As a counterexample, the standard type complex does not define the < operator, because there is no strict order on complex numbers. Therefore max(x, y) will fail with a compile error if x and y are complex values. Likewise, other templates that rely on < cannot be applied to complex data. Unfortunately, compilers historically generate somewhat esoteric and unhelpful error messages for this sort of error. Ensuring that a certain object adheres to a method protocol can alleviate this issue.

{TYPEPARAMETER} is just the arbitrary TYPEPARAMETER name that you want to use in your function. Some programmers prefer using just T in place of TYPEPARAMETER.

Let us say you want to create a swap function that can handle more than one data type... something that looks like this:

 template <class SOMETYPE> 
 void swap (SOMETYPE &x, SOMETYPE &y) 
 { 
   SOMETYPE temp = x; 
   x = y; 
   y = temp; 
 }

The function you see above looks really similar to any other swap function, with the differences being the template <class SOMETYPE> line before the function definition and the instances of SOMETYPE in the code. Everywhere you would normally need to have the name or class of the datatype that you're using, you now replace with the arbitrary name that you used in the template <class SOMETYPE>. For example, if you had SUPERDUPERTYPE instead of SOMETYPE, the code would look something like this:

 template <class SUPERDUPERTYPE> 
 void swap (SUPERDUPERTYPE &x, SUPERDUPERTYPE &y) 
 { 
   SUPERDUPERTYPE temp = x; 
   x = y; 
   y = temp; 
 }

As you can see, you can use whatever label you wish for the template TYPEPARAMETER, as long as it is not a reserved word.

Class template

A class template extends the same concept to classes. Class templates are often used to make generic containers. For example, the STL has a linked list container. To make a linked list of integers, one writes list<int>. A list of strings is denoted list<string>. A list has a set of standard functions associated with it, which work no matter what you put between the brackets.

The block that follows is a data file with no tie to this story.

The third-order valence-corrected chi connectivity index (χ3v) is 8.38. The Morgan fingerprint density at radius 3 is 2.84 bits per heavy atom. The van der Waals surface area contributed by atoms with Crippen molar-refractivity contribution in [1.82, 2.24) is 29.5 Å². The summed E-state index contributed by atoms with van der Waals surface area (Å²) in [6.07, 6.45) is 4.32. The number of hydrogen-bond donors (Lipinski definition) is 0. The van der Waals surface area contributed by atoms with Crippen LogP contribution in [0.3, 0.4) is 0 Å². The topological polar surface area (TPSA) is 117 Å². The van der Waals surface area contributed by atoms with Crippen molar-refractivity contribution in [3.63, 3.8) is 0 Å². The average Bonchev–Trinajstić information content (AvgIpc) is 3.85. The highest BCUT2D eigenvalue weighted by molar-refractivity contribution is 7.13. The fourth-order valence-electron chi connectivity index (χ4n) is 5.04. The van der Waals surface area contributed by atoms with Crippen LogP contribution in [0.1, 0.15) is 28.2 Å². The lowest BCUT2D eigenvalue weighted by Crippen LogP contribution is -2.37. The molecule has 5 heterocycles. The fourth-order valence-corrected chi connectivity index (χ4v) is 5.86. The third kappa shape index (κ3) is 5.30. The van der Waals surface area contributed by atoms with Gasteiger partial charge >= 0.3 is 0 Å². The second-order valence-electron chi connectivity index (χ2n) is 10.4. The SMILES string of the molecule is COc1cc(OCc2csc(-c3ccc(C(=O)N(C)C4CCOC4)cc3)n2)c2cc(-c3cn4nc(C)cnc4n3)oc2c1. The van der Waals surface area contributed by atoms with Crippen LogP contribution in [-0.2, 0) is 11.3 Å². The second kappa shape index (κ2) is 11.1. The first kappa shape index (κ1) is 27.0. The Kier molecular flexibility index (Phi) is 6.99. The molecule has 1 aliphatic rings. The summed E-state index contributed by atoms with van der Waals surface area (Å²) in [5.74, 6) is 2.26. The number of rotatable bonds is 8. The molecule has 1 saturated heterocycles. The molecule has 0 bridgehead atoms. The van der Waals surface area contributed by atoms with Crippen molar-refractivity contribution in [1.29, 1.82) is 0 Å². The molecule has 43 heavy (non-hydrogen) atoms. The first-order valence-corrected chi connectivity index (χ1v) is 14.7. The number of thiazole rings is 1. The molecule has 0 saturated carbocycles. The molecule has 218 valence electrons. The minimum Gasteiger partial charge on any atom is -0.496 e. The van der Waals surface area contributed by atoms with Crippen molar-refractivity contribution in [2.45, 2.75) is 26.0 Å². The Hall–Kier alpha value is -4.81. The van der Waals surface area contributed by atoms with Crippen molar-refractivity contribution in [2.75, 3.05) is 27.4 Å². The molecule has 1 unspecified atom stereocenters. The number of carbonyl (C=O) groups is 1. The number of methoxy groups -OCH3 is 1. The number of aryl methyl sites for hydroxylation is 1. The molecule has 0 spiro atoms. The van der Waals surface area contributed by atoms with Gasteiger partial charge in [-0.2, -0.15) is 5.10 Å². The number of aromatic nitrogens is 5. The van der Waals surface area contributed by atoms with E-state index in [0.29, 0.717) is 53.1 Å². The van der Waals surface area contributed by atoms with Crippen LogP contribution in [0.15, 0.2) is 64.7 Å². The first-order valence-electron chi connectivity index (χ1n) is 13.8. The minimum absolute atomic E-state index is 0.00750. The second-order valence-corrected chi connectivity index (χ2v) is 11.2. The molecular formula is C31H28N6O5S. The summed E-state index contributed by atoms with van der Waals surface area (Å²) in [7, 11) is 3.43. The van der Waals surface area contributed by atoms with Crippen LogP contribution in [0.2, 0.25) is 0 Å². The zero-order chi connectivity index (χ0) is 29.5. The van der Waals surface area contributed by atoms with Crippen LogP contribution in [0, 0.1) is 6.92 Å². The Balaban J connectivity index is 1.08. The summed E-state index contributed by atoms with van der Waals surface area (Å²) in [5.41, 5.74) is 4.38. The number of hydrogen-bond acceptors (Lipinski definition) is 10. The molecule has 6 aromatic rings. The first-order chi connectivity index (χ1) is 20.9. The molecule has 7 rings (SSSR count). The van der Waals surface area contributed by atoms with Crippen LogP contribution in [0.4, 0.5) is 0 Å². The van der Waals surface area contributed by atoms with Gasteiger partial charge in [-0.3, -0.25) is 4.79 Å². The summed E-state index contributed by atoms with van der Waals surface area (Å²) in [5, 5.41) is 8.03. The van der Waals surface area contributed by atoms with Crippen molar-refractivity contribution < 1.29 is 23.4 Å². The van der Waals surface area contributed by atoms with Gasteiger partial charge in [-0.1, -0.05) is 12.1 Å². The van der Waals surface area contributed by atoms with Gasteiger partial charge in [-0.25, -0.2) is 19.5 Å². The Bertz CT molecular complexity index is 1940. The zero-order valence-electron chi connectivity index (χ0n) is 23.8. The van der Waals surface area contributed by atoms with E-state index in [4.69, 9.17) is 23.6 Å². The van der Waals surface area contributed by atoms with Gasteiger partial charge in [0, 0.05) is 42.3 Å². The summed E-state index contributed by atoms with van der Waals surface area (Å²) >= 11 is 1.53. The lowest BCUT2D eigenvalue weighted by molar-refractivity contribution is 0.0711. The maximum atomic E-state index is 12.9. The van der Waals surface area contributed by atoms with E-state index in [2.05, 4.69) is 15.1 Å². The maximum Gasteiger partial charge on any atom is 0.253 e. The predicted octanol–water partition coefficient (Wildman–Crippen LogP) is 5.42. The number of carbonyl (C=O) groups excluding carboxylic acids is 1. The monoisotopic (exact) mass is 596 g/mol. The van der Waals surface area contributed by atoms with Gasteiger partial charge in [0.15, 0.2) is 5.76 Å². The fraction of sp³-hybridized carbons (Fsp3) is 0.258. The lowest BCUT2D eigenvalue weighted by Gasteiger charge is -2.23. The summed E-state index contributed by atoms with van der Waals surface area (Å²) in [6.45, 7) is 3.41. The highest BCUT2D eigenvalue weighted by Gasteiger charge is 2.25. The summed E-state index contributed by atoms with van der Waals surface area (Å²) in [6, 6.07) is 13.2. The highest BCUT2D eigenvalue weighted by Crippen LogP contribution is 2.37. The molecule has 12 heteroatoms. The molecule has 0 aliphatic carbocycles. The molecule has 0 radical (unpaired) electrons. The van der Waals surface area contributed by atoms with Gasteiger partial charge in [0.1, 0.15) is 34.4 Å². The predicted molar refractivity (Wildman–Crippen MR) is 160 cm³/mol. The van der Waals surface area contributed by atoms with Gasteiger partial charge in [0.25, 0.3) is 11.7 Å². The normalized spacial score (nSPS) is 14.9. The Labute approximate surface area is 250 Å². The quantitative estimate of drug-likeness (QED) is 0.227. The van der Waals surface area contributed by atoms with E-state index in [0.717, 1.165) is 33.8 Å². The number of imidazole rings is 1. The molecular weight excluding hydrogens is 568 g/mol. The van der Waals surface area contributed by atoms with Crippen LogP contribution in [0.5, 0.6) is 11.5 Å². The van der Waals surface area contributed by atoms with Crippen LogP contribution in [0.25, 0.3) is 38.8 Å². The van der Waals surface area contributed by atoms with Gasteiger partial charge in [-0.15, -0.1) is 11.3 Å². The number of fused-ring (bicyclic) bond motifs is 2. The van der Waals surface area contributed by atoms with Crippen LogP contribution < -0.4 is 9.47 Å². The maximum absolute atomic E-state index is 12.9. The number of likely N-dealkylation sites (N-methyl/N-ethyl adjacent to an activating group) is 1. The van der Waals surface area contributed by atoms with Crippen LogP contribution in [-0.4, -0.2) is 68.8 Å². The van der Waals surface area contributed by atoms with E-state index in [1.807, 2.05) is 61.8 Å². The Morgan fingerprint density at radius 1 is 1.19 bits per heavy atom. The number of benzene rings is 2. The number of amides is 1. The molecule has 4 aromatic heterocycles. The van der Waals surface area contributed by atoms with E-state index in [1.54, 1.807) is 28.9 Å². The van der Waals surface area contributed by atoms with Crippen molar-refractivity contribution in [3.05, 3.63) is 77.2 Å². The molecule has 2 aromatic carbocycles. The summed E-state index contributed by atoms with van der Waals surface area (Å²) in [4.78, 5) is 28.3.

If you want to have more than one template TYPEPARAMETER, then the syntax would be:

 template <class SOMETYPE1, class SOMETYPE2, ...>
Templates and Classes

Let us say that rather than create a simple templated function, you would like to use templates for a class, so that the class may handle more than one datatype. You may have noticed that some classes are able to accept a type as a parameter and create variations of an object based on that type (for example the classes of the STL container class hierarchy). This is because they are declared as templates using syntax not unlike the one presented below:

 template <class T> class Foo
 {
 public:
   Foo();
   void some_function();
   T some_other_function();
 
 private:
   int member_variable;
   T parametrized_variable;
 };

Defining member functions of a template class is somewhat like defining a function template, except for the fact, that you use the scope resolution operator to indicate that this is the template classes' member function. The one important and non-obvious detail is the requirement of using the template operator containing the parametrized type name after the class name.

The following example describes the required syntax by defining functions from the example class above.

 template <class T> Foo<T>::Foo()
 {
   member_variable = 0;
 }
 
 template <class T> void Foo<T>::some_function()
 {
   cout << "member_variable = " << member_variable << endl;
 }
 
 template <class T> T Foo<T>::some_other_function()
 {
   return parametrized_variable;
 }

As you may have noticed, if you want to declare a function that will return an object of the parametrized type, you just have to use the name of that parameter as the function's return type.

Note: